There was a lot of in-the-field research done this month with a visit to Far North Queensland for my new novel, The Palace Hotel.
My trip started in Cairns and then from there we drove through the Atherton Tablelands, then back down to the coast to Mission Beach, through Townsville and onto Airlie Beach and the beautiful Whitsunday Islands.
I explored cane fields, tropical rainforests and small historic towns, all the while imagining what it might have been like in 1948, for my protagonist, Ellen when she arrived in the fictitious cane field town of Sugar Creek looking for her cane-cutter, fiancé. I also wondered about my other character, young GP, Dr Dana Janssen and how she settled into this same town, fifty-two years later only to discover that nothing is as it seems. Surely, their paths cross?
Yes, it’s another dual time-line, dual character novel in the making.
A truly glorious trip of more than 700 kilometres with the added bonus of catching up with some friends at the end.It can’t be all work and no play and like the patrons of The Palace Hotel, one must enjoy a gin and tonic at the end of a long day. Scroll through the pics below for a little peak and watch out for more on the progress of my WIP, The Palace Hotel.
I thought I might have done a little more reading but travelling left me time for only one book and that was Still Life. Watch out for my review in August.
Until next month…
For more than eighty years and until 1929, in excess of two hundred thousand homeless children were put onto trains and sent out to the mid-west of America. The trains stopped at towns where adults were encouraged to ‘adopt’ and give a home and education to an orphan child. More often than not the children were used and abused and many were seen as little more than indentured servants. This is a little known part of American history and reminds us again how children are not always treated the way they should be. Sadly, history like this seems to continually repeat itself.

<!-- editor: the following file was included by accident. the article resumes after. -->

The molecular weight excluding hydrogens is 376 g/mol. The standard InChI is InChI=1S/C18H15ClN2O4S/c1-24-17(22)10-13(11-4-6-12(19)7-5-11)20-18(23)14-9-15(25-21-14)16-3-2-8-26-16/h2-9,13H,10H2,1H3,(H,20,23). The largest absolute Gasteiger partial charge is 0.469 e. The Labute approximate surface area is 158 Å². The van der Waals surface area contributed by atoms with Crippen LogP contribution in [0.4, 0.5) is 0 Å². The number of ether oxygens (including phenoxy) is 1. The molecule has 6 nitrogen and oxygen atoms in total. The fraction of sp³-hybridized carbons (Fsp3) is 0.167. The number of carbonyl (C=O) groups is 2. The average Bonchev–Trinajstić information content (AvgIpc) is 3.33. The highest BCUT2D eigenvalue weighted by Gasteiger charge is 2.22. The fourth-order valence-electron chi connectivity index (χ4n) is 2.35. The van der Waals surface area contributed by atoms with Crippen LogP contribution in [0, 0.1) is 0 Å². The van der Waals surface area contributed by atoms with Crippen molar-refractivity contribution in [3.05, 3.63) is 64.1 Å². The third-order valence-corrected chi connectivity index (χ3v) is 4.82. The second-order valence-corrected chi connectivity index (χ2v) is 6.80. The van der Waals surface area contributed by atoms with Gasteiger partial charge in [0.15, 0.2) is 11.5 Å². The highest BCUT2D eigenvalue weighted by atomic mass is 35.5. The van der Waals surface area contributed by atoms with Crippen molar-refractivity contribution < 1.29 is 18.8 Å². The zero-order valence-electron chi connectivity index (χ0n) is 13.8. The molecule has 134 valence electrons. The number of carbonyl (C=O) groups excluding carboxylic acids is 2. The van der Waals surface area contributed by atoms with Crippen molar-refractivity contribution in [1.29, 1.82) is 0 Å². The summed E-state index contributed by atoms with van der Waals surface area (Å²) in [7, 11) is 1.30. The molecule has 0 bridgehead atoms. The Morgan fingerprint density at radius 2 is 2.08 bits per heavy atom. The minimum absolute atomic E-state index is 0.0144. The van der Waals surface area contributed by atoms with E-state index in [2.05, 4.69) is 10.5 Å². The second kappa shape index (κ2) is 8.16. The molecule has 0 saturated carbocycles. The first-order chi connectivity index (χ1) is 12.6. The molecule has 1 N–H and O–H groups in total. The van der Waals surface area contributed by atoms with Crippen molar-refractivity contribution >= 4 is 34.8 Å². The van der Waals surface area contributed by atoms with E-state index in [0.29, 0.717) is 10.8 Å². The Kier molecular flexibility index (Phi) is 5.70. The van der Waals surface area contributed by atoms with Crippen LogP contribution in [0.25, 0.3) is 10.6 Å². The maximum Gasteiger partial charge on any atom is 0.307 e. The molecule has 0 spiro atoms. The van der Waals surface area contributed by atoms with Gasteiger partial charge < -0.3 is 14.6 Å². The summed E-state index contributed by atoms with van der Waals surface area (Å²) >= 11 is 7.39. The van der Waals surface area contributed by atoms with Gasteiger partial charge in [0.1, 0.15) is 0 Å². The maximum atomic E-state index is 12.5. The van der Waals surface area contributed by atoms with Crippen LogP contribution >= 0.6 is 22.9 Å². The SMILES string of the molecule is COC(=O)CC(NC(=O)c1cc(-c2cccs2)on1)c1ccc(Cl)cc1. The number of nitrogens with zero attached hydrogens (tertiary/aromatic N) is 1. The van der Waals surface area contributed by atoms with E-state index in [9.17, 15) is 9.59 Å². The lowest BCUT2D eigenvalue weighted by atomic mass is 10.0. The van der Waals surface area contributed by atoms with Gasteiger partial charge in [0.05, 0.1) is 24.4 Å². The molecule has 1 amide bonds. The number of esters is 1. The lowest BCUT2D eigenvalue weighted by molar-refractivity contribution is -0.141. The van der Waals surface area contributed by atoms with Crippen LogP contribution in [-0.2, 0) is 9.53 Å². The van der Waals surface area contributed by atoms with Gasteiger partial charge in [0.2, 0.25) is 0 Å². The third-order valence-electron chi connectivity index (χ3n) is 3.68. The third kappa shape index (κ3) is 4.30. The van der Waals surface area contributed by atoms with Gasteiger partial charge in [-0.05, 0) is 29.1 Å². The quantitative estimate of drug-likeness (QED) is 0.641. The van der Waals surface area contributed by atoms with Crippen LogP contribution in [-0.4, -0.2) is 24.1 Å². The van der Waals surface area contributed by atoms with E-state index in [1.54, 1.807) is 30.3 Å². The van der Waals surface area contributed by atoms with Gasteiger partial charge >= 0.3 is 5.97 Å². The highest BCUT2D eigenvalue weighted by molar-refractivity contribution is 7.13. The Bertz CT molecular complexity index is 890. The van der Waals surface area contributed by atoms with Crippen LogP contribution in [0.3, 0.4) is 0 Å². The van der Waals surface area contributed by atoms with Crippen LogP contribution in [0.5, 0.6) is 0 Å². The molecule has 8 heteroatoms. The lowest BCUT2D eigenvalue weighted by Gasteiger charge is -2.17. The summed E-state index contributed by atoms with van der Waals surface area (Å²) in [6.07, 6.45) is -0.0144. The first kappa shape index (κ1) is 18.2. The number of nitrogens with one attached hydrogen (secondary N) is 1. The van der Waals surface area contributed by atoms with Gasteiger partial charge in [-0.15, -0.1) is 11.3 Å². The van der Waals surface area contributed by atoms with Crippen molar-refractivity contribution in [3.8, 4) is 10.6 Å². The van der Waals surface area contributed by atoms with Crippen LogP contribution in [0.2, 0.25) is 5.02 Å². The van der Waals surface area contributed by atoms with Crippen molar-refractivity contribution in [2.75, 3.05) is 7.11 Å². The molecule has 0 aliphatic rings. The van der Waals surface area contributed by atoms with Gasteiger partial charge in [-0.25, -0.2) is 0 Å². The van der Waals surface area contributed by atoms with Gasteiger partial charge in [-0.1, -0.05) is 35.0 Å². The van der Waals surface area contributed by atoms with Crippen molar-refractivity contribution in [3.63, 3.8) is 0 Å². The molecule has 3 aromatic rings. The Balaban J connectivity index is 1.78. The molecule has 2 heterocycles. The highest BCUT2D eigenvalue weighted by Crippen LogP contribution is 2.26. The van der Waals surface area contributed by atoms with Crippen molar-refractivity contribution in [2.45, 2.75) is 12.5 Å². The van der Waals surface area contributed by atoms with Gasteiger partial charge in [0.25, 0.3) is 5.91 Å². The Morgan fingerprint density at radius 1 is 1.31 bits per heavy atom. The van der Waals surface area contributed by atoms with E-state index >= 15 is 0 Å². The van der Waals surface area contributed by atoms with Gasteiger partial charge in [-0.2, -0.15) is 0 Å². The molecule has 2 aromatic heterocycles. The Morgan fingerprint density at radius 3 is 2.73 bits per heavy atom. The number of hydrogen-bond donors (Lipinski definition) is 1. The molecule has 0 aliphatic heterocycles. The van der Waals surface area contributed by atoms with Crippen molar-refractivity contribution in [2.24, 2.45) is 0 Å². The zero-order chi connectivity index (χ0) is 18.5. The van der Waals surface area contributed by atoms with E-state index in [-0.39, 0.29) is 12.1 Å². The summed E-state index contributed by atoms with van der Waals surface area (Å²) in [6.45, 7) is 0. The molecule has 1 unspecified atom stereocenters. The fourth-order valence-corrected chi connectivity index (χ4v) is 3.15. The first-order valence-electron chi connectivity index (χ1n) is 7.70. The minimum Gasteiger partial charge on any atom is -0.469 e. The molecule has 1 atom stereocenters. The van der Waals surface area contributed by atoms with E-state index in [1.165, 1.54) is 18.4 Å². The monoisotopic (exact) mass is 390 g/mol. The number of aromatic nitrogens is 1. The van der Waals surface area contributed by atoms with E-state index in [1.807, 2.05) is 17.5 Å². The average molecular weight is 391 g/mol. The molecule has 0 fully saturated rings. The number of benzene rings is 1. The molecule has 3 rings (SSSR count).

Orphan Train is about a ninety-one-year-old woman, Viv who befriends a seventeen-year-old girl, Molly, who herself has lived a life in foster care. She has been shunted around many foster families many of whom are well intentioned but can’t provide the stability and sense of love and belonging that Molly needs.
Viv tells Molly her story and the reader is taken back in time to the 1920’s when Viv was an orphan child. She had migrated with her parents and three siblings from Ireland to New York where the hardship described reminded me of Frank McCourt’s account of life as a migrant in Angela’s Ashes. A fire sweeps through the building and Viv (or Niamh as she was known by her birth family) is the only survivor. She is taken in by the Children’s Aid Society and placed on the train for eventual adoption.
The stories of both Viv and Molly are heartbreaking and moving. Molly, a Native Indian never feels she belongs and Viv is the same and this is where they truly understand one another. Viv, as a child trying to cope with her changed circumstances was particularly sad.
I wasn’t convinced about Viv’s life as an adult and this part fell a little short for me in some of its predictability. Molly’s back story around her heritage never really had the chance to be fully explored.
Nonetheless, it’s a wonderful story, beautifully written and researched.
Pic is courtesy of Goodreads